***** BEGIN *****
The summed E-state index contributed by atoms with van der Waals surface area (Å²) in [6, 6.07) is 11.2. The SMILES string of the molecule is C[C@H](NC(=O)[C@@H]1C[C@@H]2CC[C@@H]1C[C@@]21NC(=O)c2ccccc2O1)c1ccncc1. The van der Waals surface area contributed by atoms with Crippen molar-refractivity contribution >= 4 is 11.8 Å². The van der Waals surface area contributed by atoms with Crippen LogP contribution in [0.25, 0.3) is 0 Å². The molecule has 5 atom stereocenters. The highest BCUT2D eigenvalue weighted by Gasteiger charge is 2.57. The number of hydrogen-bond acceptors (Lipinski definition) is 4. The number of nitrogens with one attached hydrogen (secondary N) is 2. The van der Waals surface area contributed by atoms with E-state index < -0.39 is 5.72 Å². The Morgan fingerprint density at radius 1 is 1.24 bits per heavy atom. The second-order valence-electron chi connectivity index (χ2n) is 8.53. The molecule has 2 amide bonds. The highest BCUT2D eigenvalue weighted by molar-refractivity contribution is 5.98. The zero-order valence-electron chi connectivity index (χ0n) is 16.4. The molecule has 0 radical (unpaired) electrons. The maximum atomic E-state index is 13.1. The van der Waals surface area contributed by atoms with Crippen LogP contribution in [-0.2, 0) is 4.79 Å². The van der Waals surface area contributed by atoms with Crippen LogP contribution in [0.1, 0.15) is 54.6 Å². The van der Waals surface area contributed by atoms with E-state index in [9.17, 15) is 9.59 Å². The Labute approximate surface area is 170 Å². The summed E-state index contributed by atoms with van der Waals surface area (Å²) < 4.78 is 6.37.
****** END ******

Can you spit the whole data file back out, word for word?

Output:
The summed E-state index contributed by atoms with van der Waals surface area (Å²) in [6, 6.07) is 11.2. The SMILES string of the molecule is C[C@H](NC(=O)[C@@H]1C[C@@H]2CC[C@@H]1C[C@@]21NC(=O)c2ccccc2O1)c1ccncc1. The van der Waals surface area contributed by atoms with Crippen molar-refractivity contribution >= 4 is 11.8 Å². The van der Waals surface area contributed by atoms with Crippen LogP contribution in [0.25, 0.3) is 0 Å². The molecule has 5 atom stereocenters. The highest BCUT2D eigenvalue weighted by Gasteiger charge is 2.57. The number of hydrogen-bond acceptors (Lipinski definition) is 4. The number of nitrogens with one attached hydrogen (secondary N) is 2. The van der Waals surface area contributed by atoms with E-state index < -0.39 is 5.72 Å². The Morgan fingerprint density at radius 1 is 1.24 bits per heavy atom. The second-order valence-electron chi connectivity index (χ2n) is 8.53. The molecule has 2 amide bonds. The highest BCUT2D eigenvalue weighted by molar-refractivity contribution is 5.98. The zero-order valence-electron chi connectivity index (χ0n) is 16.4. The molecule has 0 radical (unpaired) electrons. The maximum atomic E-state index is 13.1. The van der Waals surface area contributed by atoms with Crippen LogP contribution in [-0.2, 0) is 4.79 Å². The van der Waals surface area contributed by atoms with Crippen LogP contribution in [0.1, 0.15) is 54.6 Å². The van der Waals surface area contributed by atoms with E-state index in [9.17, 15) is 9.59 Å². The Labute approximate surface area is 170 Å². The summed E-state index contributed by atoms with van der Waals surface area (Å²) < 4.78 is 6.37.